As a final point for now, I think we also need to be more welcoming and less suspicious of people with conflicts of interest, on the proviso that at the same time we strongly discourage them from editing. We need to create an environment where disclosing a conflict and working with other editors to produce valuable content is a truly viable option for people with conflicts. A heavy-handed approach will force people underground in attempts to sneak content in, and that can only be counter-productive.

I have probably raised more questions than I have answered here. Hopefully this will get people interested in developing a more robust and well-rounded approach to conflict of interest.

Thursday, 3 May 2007

Wikipedia is not Thermopylae

The HD DVD encryption key controversy rages on, and while Digg goes out on a slender limb, other user-generated content communities, including the Wikimedia family, are still deciding what to do.

The good news is that the community seems, for the most part, to be taking a sensible course of action and rejecting attempts to put the contents of the key into Wikipedia. There are a few dissenters though, most of whom are beating the "censorship" drum and complaining about oppression of the masses and their rights to free speech.

There's a section in what Wikipedia is not entitled "Wikipedia is not censored", which is often clung to by these people who rail against "the Man". If memory serves me correctly, the section used to be titled differently; "Wikipedia is not censored for the protection of minors" at one stage, and "Wikipedia is not censored for good taste" at another. The latter of these is the better, in my opinion, because the point of the statement is to explain that we can neither guarantee that all content will comply with some standard of good taste, nor will we exclude content that some people find objectionable (encyclopaedic material about sex, for example).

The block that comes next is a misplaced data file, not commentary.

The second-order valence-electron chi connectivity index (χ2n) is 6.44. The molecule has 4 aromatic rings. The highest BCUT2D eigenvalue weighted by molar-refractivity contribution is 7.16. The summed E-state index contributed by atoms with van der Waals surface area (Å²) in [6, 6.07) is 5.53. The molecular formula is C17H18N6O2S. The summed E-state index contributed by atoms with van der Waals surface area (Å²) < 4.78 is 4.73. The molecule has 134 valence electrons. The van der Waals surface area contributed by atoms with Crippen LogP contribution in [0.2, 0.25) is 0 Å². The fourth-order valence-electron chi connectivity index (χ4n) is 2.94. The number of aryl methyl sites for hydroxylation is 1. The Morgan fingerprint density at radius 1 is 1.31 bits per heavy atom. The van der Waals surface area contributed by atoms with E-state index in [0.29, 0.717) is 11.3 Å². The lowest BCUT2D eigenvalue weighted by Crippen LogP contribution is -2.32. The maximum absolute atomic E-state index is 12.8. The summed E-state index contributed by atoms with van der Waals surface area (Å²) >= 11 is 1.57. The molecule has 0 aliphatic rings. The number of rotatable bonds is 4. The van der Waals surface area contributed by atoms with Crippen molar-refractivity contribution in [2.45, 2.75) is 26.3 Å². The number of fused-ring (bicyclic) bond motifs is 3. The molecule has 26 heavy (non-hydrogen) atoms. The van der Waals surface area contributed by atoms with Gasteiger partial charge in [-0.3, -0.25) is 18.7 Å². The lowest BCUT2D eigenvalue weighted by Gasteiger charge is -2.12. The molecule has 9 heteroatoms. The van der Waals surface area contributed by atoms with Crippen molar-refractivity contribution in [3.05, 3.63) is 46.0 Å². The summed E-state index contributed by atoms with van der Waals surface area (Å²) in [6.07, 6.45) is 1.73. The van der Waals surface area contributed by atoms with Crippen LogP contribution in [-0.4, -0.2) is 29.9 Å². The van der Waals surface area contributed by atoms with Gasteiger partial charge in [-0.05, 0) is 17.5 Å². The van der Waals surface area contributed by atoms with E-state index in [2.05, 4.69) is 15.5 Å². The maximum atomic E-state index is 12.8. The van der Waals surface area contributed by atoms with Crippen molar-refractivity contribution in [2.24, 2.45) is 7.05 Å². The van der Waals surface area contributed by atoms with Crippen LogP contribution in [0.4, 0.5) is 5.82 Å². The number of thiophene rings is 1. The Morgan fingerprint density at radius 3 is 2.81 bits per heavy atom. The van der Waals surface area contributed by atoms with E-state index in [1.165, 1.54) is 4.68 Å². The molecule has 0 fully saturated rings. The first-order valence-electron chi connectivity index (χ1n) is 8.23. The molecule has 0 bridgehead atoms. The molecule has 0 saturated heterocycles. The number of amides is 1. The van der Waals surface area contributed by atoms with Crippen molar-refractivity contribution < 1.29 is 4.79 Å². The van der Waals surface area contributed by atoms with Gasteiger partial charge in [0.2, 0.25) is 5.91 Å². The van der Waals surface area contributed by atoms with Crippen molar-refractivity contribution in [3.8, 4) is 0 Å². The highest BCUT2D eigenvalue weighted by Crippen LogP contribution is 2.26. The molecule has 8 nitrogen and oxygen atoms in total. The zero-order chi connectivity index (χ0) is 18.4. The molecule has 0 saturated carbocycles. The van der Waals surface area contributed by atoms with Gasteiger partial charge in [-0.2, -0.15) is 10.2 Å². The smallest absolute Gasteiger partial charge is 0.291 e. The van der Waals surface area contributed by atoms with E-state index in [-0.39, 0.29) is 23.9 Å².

The problem is that some people try to boil that down to a slogan, "Wikipedia is not censored", and get themselves confused. While it's correct to say that we generally don't exclude content for reasons of taste based on social or religious norms, we undoubtedly do exclude content based on our policies and based the laws of Florida and of the United States, where the projects are based.

It also needs to be remembered that while Wikipedia is not censored (for good taste), it is not a whole bunch of other things too. It's not a soapbox, for starters, nor is it an experiment in democracy, or anarchy. It's especially not a tool for experiments in civil disobedience. It's an encyclopaedia.

United States District Judge Lewis A. Kaplan put it well in the case of Universal v Reimerdes:

"Plaintiffs have invested huge sums over the years in producing motion pictures in reliance upon a legal framework that, through the law of copyright, has ensured that they will have the exclusive right to copy and distribute those motion pictures for economic gain. They contend that the advent of new technology should not alter this long established structure. Defendants, on the other hand, are adherents of a movement that believes that information should be available without charge to anyone clever enough to break into the computer systems or data storage media in which it is located. Less radically, they have raised a legitimate concern about the possible impact on traditional fair use of access control measures in the digital era. Each side is entitled to its views. In our society, however, clashes of competing interests like this are resolved by Congress. For now, at least, Congress has resolved this clash in the DMCA and in plaintiffs' favor."

So to all the geeks itching to fight the Man, go write to your Congressman (if you live in the US and have a Congressman of course - if you don't, then I suppose you'd better nag your American friends to do so). And if you want to engage in civil disobedience, don't abuse Wikipedia in order to do so. It's not your farm to bet.